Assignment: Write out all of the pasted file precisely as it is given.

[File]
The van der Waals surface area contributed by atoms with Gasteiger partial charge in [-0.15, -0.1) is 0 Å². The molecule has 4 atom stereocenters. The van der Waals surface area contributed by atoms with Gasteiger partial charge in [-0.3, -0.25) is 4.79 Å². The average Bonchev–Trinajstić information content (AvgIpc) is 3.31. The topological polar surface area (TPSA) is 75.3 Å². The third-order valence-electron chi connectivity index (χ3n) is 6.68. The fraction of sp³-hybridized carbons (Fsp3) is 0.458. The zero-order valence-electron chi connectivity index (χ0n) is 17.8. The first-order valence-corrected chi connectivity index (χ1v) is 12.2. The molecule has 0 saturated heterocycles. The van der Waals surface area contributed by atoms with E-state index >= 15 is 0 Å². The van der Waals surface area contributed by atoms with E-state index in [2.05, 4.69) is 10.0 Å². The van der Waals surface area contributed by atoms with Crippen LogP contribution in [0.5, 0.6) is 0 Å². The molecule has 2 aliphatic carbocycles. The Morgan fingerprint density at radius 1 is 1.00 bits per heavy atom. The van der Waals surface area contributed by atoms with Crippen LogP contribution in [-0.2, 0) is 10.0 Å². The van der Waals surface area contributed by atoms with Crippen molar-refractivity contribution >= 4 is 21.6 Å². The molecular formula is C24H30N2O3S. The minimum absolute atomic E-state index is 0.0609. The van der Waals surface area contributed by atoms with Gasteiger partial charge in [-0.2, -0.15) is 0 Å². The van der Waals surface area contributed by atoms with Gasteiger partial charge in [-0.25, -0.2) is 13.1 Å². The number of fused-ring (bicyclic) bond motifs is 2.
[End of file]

The van der Waals surface area contributed by atoms with Gasteiger partial charge in [-0.15, -0.1) is 0 Å². The molecule has 4 atom stereocenters. The van der Waals surface area contributed by atoms with Gasteiger partial charge in [-0.3, -0.25) is 4.79 Å². The average Bonchev–Trinajstić information content (AvgIpc) is 3.31. The topological polar surface area (TPSA) is 75.3 Å². The third-order valence-electron chi connectivity index (χ3n) is 6.68. The fraction of sp³-hybridized carbons (Fsp3) is 0.458. The zero-order valence-electron chi connectivity index (χ0n) is 17.8. The first-order valence-corrected chi connectivity index (χ1v) is 12.2. The molecule has 0 saturated heterocycles. The van der Waals surface area contributed by atoms with E-state index >= 15 is 0 Å². The van der Waals surface area contributed by atoms with E-state index in [2.05, 4.69) is 10.0 Å². The van der Waals surface area contributed by atoms with Crippen LogP contribution in [0.5, 0.6) is 0 Å². The molecule has 2 aliphatic carbocycles. The Morgan fingerprint density at radius 1 is 1.00 bits per heavy atom. The van der Waals surface area contributed by atoms with Crippen LogP contribution in [-0.2, 0) is 10.0 Å². The van der Waals surface area contributed by atoms with Crippen molar-refractivity contribution >= 4 is 21.6 Å². The molecular formula is C24H30N2O3S. The minimum absolute atomic E-state index is 0.0609. The van der Waals surface area contributed by atoms with Gasteiger partial charge in [-0.2, -0.15) is 0 Å². The van der Waals surface area contributed by atoms with Gasteiger partial charge in [-0.25, -0.2) is 13.1 Å². The number of fused-ring (bicyclic) bond motifs is 2.